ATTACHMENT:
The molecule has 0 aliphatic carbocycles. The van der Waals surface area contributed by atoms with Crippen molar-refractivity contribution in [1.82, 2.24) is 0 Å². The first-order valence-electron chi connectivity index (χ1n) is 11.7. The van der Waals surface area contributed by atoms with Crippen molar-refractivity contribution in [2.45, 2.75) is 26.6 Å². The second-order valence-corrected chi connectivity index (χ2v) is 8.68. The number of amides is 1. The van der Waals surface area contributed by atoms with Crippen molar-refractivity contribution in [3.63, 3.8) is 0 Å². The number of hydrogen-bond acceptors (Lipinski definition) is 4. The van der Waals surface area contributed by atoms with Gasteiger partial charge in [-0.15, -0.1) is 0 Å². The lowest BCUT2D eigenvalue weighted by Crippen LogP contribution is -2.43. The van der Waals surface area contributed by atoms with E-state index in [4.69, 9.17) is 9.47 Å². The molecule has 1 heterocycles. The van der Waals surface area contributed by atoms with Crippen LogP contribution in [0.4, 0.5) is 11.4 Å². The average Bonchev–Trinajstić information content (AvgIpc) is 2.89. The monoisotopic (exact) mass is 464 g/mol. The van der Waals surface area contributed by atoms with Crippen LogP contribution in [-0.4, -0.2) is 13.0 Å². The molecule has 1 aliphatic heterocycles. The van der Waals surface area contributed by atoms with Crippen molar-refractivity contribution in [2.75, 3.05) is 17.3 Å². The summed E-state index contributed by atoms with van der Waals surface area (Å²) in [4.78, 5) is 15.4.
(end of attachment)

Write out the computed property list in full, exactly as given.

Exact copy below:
The molecule has 0 aliphatic carbocycles. The van der Waals surface area contributed by atoms with Crippen molar-refractivity contribution in [1.82, 2.24) is 0 Å². The first-order valence-electron chi connectivity index (χ1n) is 11.7. The van der Waals surface area contributed by atoms with Crippen molar-refractivity contribution in [2.45, 2.75) is 26.6 Å². The second-order valence-corrected chi connectivity index (χ2v) is 8.68. The number of amides is 1. The van der Waals surface area contributed by atoms with Crippen molar-refractivity contribution in [3.63, 3.8) is 0 Å². The number of hydrogen-bond acceptors (Lipinski definition) is 4. The van der Waals surface area contributed by atoms with Gasteiger partial charge in [-0.15, -0.1) is 0 Å². The lowest BCUT2D eigenvalue weighted by Crippen LogP contribution is -2.43. The van der Waals surface area contributed by atoms with E-state index in [4.69, 9.17) is 9.47 Å². The molecule has 1 heterocycles. The van der Waals surface area contributed by atoms with Crippen LogP contribution in [0.4, 0.5) is 11.4 Å². The average Bonchev–Trinajstić information content (AvgIpc) is 2.89. The monoisotopic (exact) mass is 464 g/mol. The van der Waals surface area contributed by atoms with Crippen LogP contribution in [-0.4, -0.2) is 13.0 Å². The molecule has 1 aliphatic heterocycles. The van der Waals surface area contributed by atoms with Crippen molar-refractivity contribution in [2.75, 3.05) is 17.3 Å². The summed E-state index contributed by atoms with van der Waals surface area (Å²) in [4.78, 5) is 15.4.